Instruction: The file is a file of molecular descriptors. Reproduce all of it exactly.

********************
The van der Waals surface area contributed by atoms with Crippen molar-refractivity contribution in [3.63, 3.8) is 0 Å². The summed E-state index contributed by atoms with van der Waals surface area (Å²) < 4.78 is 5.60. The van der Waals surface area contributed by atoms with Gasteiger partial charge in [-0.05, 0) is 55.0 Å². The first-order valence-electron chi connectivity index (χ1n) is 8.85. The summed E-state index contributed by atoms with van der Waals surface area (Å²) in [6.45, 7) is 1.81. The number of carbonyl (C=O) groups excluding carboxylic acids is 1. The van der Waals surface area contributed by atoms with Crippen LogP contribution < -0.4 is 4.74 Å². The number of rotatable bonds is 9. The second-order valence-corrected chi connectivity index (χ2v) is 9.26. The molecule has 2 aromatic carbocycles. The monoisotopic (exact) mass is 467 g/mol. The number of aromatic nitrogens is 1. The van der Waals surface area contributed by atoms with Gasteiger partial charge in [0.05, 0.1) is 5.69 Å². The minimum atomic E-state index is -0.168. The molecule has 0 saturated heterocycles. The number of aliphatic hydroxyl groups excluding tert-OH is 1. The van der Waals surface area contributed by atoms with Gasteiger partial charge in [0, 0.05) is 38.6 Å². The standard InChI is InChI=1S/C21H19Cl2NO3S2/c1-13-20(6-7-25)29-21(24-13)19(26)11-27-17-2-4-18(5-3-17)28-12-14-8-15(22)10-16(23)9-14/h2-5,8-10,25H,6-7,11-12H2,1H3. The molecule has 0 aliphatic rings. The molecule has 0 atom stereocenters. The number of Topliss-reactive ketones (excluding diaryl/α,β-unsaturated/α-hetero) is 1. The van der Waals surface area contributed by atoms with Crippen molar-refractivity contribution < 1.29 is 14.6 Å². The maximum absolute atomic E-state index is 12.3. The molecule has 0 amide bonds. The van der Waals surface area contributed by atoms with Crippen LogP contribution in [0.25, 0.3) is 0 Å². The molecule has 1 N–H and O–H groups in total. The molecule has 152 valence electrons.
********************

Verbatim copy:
The van der Waals surface area contributed by atoms with Crippen molar-refractivity contribution in [3.63, 3.8) is 0 Å². The summed E-state index contributed by atoms with van der Waals surface area (Å²) < 4.78 is 5.60. The van der Waals surface area contributed by atoms with Gasteiger partial charge in [-0.05, 0) is 55.0 Å². The first-order valence-electron chi connectivity index (χ1n) is 8.85. The summed E-state index contributed by atoms with van der Waals surface area (Å²) in [6.45, 7) is 1.81. The number of carbonyl (C=O) groups excluding carboxylic acids is 1. The van der Waals surface area contributed by atoms with Crippen LogP contribution < -0.4 is 4.74 Å². The number of rotatable bonds is 9. The second-order valence-corrected chi connectivity index (χ2v) is 9.26. The molecule has 2 aromatic carbocycles. The monoisotopic (exact) mass is 467 g/mol. The number of aromatic nitrogens is 1. The van der Waals surface area contributed by atoms with Gasteiger partial charge in [0.05, 0.1) is 5.69 Å². The minimum atomic E-state index is -0.168. The molecule has 0 saturated heterocycles. The number of aliphatic hydroxyl groups excluding tert-OH is 1. The van der Waals surface area contributed by atoms with Gasteiger partial charge in [0, 0.05) is 38.6 Å². The standard InChI is InChI=1S/C21H19Cl2NO3S2/c1-13-20(6-7-25)29-21(24-13)19(26)11-27-17-2-4-18(5-3-17)28-12-14-8-15(22)10-16(23)9-14/h2-5,8-10,25H,6-7,11-12H2,1H3. The molecule has 0 aliphatic rings. The molecule has 0 atom stereocenters. The number of Topliss-reactive ketones (excluding diaryl/α,β-unsaturated/α-hetero) is 1. The van der Waals surface area contributed by atoms with Crippen molar-refractivity contribution < 1.29 is 14.6 Å². The maximum absolute atomic E-state index is 12.3. The molecule has 0 amide bonds. The van der Waals surface area contributed by atoms with Crippen LogP contribution in [0.25, 0.3) is 0 Å². The molecule has 1 N–H and O–H groups in total. The molecule has 152 valence electrons.